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CSC VP bets sorry over Martial Law remarks



Photo by Von Ozar/TomasinoWeb

Central Student Council (CSC) vice presidential hopefuls apologized to the Thomasian community after receiving flak for their statements regarding Martial Law.

Lakas Tomasino Coalition’s bet Gabriela Sepulchre apologized for her “insensitive” statement during the Harapan 2017 debate last month.

“As clearly documented in a recent electoral debate, the statement I made about martial law is wrong, insensitive, and unbecoming of any Thomasian leader,” she said on her Facebook post on April 13.

“For that, I offer my sincerest apologies to the victims, their families, and the rest of the Thomasian community whom I have offended with my words. We should never go through again this nightmare from which the country has not fully healed, even when four decades and generations have passed.”

On the other hand, Renz Santiago of Lakas ng Diwang Tomasino pointed out in his Facebook status last April 12 that he was not in favor of bringing back Martial Law.

“It is in my deepest regrets that I have failed to explain thoroughly my ideas of addressing the issue during the interview itself. However, to clarify things I did not say that I am in favor of the Martial Law,” he said.

During the debate last March 30, the two aspiring student leaders were asked what the student council should do “just in case the President decides to declare martial law.”  

Sepulchre said that students should not be afraid of despite the atrocities happened during the regime of the late dictator Ferdinand Marcos.

“Hindi porke’t naging masama ‘yung pamamalakad ni Marcos dati, ay gano’n na rin ang tingin natin sa martial law ngayon,” she said.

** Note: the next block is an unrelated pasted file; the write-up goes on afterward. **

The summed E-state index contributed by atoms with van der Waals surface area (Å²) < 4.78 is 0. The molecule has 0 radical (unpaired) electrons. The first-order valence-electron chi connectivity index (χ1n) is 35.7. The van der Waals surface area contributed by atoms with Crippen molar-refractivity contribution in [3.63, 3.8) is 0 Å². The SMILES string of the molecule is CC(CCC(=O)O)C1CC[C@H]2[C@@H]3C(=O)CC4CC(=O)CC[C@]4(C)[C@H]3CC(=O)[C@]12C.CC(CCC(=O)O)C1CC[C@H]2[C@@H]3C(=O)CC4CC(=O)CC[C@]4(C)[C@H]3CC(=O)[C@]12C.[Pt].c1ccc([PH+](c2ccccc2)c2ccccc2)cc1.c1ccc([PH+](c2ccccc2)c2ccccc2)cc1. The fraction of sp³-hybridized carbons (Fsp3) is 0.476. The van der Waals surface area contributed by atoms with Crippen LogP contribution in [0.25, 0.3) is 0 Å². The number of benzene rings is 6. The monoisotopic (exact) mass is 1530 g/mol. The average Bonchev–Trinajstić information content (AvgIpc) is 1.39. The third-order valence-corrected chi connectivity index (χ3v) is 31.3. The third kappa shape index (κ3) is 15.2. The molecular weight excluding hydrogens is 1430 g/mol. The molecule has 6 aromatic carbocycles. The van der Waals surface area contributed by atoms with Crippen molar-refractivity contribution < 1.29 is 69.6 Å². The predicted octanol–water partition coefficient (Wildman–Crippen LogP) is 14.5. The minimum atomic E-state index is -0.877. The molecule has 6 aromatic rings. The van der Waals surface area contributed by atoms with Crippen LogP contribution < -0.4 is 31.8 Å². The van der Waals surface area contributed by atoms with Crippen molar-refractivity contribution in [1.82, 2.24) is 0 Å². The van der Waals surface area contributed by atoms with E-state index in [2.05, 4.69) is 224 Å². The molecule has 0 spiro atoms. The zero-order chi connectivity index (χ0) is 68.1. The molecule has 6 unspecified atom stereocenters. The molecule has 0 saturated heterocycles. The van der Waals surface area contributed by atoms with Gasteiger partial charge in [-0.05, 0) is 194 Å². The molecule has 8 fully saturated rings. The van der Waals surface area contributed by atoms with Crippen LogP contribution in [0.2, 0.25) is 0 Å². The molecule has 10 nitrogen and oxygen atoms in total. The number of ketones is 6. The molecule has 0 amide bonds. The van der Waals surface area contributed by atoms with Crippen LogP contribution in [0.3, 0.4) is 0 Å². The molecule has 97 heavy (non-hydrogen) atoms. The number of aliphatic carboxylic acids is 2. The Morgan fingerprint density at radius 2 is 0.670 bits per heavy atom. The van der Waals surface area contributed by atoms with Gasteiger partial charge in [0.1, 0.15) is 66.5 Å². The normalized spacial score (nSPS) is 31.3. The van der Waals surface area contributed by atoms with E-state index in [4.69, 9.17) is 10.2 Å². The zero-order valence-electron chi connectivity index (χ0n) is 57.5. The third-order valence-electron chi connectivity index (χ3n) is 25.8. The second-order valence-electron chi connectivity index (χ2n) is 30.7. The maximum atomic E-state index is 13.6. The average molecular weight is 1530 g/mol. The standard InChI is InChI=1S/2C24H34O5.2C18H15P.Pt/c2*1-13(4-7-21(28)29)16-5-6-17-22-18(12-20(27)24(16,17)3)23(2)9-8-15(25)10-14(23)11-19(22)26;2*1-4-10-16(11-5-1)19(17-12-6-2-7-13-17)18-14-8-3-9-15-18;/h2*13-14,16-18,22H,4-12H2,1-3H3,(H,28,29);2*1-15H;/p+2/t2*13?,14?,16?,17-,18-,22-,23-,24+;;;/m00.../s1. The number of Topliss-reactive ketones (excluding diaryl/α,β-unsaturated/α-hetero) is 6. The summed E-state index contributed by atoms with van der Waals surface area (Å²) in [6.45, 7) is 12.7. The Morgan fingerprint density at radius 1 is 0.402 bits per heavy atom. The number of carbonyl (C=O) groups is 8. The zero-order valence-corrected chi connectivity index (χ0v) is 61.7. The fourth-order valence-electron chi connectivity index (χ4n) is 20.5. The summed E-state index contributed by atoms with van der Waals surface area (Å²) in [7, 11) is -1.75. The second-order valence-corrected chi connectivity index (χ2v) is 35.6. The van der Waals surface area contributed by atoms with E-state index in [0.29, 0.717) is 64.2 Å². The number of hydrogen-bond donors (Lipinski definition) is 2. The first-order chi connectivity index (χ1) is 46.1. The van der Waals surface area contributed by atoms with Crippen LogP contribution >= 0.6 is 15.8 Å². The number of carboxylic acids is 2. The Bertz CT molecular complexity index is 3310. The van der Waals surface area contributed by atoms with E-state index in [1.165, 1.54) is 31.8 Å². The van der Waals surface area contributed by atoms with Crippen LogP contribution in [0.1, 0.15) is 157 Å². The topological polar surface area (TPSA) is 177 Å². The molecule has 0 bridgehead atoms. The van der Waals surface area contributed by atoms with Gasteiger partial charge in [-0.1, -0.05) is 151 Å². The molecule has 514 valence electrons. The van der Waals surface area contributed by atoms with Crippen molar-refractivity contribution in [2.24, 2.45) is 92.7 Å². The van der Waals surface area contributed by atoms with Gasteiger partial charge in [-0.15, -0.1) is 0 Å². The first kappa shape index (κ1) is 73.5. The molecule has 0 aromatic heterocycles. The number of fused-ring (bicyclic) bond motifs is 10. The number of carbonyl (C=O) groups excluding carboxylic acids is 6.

Meanwhile, Santiago said that the CSC should do a research first on Martial Law.

“Ito’y nangyari noong ‘di pa po tayo ‘pinapanganak or kakapanganak pa lang po sa atin, so research po muna ang unang hakbang,” he said.

Tomasian Cable Television, the University’s broadcasting organization, posted the video of the candidates’ answers on Facebook last April 9. It has reached around 198,000 views, more than 5,000 reactions, and 3,320 shares.

Information and involvement

The two candidates guaranteed to provide proper information and initiate student involvement in issues like martial law as part of their plans.

Sepulchre said that she aims to create platforms for information and discussions.

“Once seated, I will ask assistance from the Department of Social Sciences for further discussions of relevant issues, more so the Martial Law, in academic fora.”

If elected, she promised that the student council would not remain silent if ever the government declares martial law.

“We call for all Thomasians not to remain silent and absent in the streets. We will be one with this nation in the fight to quickly regain democracy,” Sepulchre said.